We consider the optimal design of a tournament to determine the best
of n players, where the best player has some probability greater than half of
beating each of the other players in an individual game. We consider
known win probabilities, where the probabilities that the
best player beats each of the other players in a game are known
(although naturally the identities of the individual players are not
known), and unknown win probabilities.
Within each of the above cases, we consider three models for the
outcomes of games that do not involve the best player:
Adversary Model: The outcome of all games not involving the
best player are under the control of an adversary, i.e., they are
Strong Transitivity Model: This model assumes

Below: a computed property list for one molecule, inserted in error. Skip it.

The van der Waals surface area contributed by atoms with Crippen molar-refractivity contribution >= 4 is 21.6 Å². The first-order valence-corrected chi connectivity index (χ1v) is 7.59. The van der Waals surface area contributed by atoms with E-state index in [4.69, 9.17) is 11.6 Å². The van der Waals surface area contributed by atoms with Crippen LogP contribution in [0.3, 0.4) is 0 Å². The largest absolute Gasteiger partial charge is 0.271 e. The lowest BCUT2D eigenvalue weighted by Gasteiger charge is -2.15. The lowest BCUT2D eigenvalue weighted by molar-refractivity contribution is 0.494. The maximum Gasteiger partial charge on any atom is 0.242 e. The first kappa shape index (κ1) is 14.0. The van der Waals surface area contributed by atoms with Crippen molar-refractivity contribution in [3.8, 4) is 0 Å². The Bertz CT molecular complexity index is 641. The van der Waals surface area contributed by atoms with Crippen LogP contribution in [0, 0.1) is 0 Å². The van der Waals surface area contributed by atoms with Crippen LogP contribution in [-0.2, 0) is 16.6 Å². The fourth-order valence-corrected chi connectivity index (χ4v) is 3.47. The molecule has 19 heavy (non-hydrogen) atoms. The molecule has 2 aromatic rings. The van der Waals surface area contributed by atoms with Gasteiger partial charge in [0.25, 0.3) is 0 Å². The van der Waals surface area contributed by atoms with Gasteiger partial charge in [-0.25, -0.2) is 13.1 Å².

there is a a fixed ranking of the players such that a higher-ranked
player always has at least a 50 percent chance of beating a
lower-ranked player in a game, and, for any fixed player, the stronger
the opponent the lower the probability of winning.
Discriminating Model: This is a special case of the strong
transitivity model where, speaking loosely, weaker players are better for
distinguishing between two players.
For each of the above cases and models, we prove upper and lower
bounds on the number of rounds required to determine the best player
with probability 1 - Delta, where our bounds are as a function of
Delta and the advantage of the best player against each of the